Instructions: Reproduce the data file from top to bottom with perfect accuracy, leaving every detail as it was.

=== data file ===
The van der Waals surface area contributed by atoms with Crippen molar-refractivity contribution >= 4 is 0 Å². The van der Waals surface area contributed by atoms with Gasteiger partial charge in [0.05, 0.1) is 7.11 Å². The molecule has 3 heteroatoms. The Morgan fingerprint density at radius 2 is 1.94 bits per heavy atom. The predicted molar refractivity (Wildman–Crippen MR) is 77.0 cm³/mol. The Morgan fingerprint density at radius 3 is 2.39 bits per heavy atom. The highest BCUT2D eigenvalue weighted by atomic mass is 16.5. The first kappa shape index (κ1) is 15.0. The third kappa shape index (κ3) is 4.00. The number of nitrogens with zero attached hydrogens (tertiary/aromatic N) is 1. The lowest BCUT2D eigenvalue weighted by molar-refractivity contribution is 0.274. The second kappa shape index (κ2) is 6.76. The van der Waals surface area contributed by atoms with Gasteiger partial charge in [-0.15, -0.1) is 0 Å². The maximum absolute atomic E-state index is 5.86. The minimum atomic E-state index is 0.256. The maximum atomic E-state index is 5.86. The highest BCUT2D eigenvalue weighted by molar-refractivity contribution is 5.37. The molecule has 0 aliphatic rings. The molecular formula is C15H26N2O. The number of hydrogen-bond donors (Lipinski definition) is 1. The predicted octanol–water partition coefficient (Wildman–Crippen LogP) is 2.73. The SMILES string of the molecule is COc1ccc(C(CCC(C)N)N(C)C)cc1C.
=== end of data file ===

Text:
The van der Waals surface area contributed by atoms with Crippen molar-refractivity contribution >= 4 is 0 Å². The van der Waals surface area contributed by atoms with Gasteiger partial charge in [0.05, 0.1) is 7.11 Å². The molecule has 3 heteroatoms. The Morgan fingerprint density at radius 2 is 1.94 bits per heavy atom. The predicted molar refractivity (Wildman–Crippen MR) is 77.0 cm³/mol. The Morgan fingerprint density at radius 3 is 2.39 bits per heavy atom. The highest BCUT2D eigenvalue weighted by atomic mass is 16.5. The first kappa shape index (κ1) is 15.0. The third kappa shape index (κ3) is 4.00. The number of nitrogens with zero attached hydrogens (tertiary/aromatic N) is 1. The lowest BCUT2D eigenvalue weighted by molar-refractivity contribution is 0.274. The second kappa shape index (κ2) is 6.76. The van der Waals surface area contributed by atoms with Gasteiger partial charge in [-0.15, -0.1) is 0 Å². The maximum absolute atomic E-state index is 5.86. The minimum atomic E-state index is 0.256. The maximum atomic E-state index is 5.86. The highest BCUT2D eigenvalue weighted by molar-refractivity contribution is 5.37. The molecule has 0 aliphatic rings. The molecular formula is C15H26N2O. The number of hydrogen-bond donors (Lipinski definition) is 1. The predicted octanol–water partition coefficient (Wildman–Crippen LogP) is 2.73. The SMILES string of the molecule is COc1ccc(C(CCC(C)N)N(C)C)cc1C.